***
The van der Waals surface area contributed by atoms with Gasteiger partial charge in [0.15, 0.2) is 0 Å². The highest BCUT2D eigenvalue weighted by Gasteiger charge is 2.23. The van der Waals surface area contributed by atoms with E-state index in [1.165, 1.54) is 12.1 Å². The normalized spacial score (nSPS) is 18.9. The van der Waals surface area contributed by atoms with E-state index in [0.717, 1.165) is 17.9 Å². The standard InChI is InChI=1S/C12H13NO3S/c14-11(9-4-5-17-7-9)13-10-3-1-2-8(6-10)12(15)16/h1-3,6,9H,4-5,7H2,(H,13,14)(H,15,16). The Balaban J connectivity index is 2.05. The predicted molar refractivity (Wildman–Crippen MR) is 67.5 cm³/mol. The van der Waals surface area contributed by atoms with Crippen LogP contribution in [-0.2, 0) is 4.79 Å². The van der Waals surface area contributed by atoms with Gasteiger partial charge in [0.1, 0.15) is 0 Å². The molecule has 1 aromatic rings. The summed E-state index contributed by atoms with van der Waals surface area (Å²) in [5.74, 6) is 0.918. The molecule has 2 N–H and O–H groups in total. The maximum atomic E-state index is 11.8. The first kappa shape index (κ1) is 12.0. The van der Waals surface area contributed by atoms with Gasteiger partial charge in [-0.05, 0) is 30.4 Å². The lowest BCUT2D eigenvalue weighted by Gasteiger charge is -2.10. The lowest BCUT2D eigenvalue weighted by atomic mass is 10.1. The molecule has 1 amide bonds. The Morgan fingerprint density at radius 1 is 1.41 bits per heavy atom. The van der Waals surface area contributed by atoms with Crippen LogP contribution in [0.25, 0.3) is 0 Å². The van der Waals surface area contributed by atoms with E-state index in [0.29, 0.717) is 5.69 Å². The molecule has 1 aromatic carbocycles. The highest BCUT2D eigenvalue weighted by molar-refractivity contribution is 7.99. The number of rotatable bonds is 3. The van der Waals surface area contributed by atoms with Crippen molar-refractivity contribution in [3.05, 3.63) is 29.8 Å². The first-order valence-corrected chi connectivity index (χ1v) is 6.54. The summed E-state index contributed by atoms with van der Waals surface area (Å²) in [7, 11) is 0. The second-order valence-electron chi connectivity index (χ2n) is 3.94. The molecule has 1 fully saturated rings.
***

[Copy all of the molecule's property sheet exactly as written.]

The van der Waals surface area contributed by atoms with Gasteiger partial charge in [0.15, 0.2) is 0 Å². The highest BCUT2D eigenvalue weighted by Gasteiger charge is 2.23. The van der Waals surface area contributed by atoms with E-state index in [1.165, 1.54) is 12.1 Å². The normalized spacial score (nSPS) is 18.9. The van der Waals surface area contributed by atoms with E-state index in [0.717, 1.165) is 17.9 Å². The standard InChI is InChI=1S/C12H13NO3S/c14-11(9-4-5-17-7-9)13-10-3-1-2-8(6-10)12(15)16/h1-3,6,9H,4-5,7H2,(H,13,14)(H,15,16). The Balaban J connectivity index is 2.05. The predicted molar refractivity (Wildman–Crippen MR) is 67.5 cm³/mol. The van der Waals surface area contributed by atoms with Crippen LogP contribution in [-0.2, 0) is 4.79 Å². The van der Waals surface area contributed by atoms with Gasteiger partial charge in [0.1, 0.15) is 0 Å². The molecule has 1 aromatic rings. The summed E-state index contributed by atoms with van der Waals surface area (Å²) in [5.74, 6) is 0.918. The molecule has 2 N–H and O–H groups in total. The maximum atomic E-state index is 11.8. The first kappa shape index (κ1) is 12.0. The van der Waals surface area contributed by atoms with Gasteiger partial charge in [-0.05, 0) is 30.4 Å². The lowest BCUT2D eigenvalue weighted by Gasteiger charge is -2.10. The lowest BCUT2D eigenvalue weighted by atomic mass is 10.1. The molecule has 1 amide bonds. The Morgan fingerprint density at radius 1 is 1.41 bits per heavy atom. The van der Waals surface area contributed by atoms with Crippen LogP contribution in [0.25, 0.3) is 0 Å². The van der Waals surface area contributed by atoms with E-state index in [0.29, 0.717) is 5.69 Å². The molecule has 1 aromatic carbocycles. The highest BCUT2D eigenvalue weighted by molar-refractivity contribution is 7.99. The number of rotatable bonds is 3. The van der Waals surface area contributed by atoms with Crippen molar-refractivity contribution in [3.05, 3.63) is 29.8 Å². The first-order valence-corrected chi connectivity index (χ1v) is 6.54. The summed E-state index contributed by atoms with van der Waals surface area (Å²) in [7, 11) is 0. The second-order valence-electron chi connectivity index (χ2n) is 3.94. The molecule has 1 fully saturated rings.